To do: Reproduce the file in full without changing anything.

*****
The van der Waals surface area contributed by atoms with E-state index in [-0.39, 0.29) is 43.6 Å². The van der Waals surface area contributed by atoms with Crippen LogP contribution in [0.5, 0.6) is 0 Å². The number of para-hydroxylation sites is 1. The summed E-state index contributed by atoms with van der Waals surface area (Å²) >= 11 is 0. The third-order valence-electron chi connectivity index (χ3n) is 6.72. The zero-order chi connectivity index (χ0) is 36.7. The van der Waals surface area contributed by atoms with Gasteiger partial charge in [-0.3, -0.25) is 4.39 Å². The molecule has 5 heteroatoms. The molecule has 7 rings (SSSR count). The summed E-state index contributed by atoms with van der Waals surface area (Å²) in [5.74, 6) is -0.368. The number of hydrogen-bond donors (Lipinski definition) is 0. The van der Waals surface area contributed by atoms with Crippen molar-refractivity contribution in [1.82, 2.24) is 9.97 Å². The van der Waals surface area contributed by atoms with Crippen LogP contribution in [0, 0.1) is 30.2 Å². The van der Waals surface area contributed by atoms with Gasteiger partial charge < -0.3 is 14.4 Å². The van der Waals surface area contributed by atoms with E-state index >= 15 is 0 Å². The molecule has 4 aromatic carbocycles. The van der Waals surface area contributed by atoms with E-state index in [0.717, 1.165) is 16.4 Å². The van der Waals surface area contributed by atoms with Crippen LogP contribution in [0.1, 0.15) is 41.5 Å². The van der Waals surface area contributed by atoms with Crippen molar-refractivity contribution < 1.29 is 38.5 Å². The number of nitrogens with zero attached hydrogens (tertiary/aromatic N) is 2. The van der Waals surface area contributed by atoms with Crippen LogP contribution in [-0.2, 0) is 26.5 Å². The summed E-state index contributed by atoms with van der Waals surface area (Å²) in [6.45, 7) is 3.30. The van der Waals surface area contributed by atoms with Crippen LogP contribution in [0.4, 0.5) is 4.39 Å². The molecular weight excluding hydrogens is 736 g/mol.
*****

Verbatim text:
The van der Waals surface area contributed by atoms with E-state index in [-0.39, 0.29) is 43.6 Å². The van der Waals surface area contributed by atoms with Crippen LogP contribution in [0.5, 0.6) is 0 Å². The number of para-hydroxylation sites is 1. The summed E-state index contributed by atoms with van der Waals surface area (Å²) >= 11 is 0. The third-order valence-electron chi connectivity index (χ3n) is 6.72. The zero-order chi connectivity index (χ0) is 36.7. The van der Waals surface area contributed by atoms with Gasteiger partial charge in [-0.3, -0.25) is 4.39 Å². The molecule has 5 heteroatoms. The molecule has 7 rings (SSSR count). The summed E-state index contributed by atoms with van der Waals surface area (Å²) in [5.74, 6) is -0.368. The number of hydrogen-bond donors (Lipinski definition) is 0. The van der Waals surface area contributed by atoms with Crippen molar-refractivity contribution in [1.82, 2.24) is 9.97 Å². The van der Waals surface area contributed by atoms with Crippen LogP contribution in [0, 0.1) is 30.2 Å². The van der Waals surface area contributed by atoms with Gasteiger partial charge < -0.3 is 14.4 Å². The van der Waals surface area contributed by atoms with E-state index >= 15 is 0 Å². The molecule has 4 aromatic carbocycles. The van der Waals surface area contributed by atoms with E-state index in [0.717, 1.165) is 16.4 Å². The van der Waals surface area contributed by atoms with Crippen LogP contribution in [0.1, 0.15) is 41.5 Å². The van der Waals surface area contributed by atoms with Crippen molar-refractivity contribution < 1.29 is 38.5 Å². The number of nitrogens with zero attached hydrogens (tertiary/aromatic N) is 2. The van der Waals surface area contributed by atoms with Crippen LogP contribution in [-0.2, 0) is 26.5 Å². The summed E-state index contributed by atoms with van der Waals surface area (Å²) in [6.45, 7) is 3.30. The van der Waals surface area contributed by atoms with Crippen LogP contribution in [0.4, 0.5) is 4.39 Å². The molecular weight excluding hydrogens is 736 g/mol.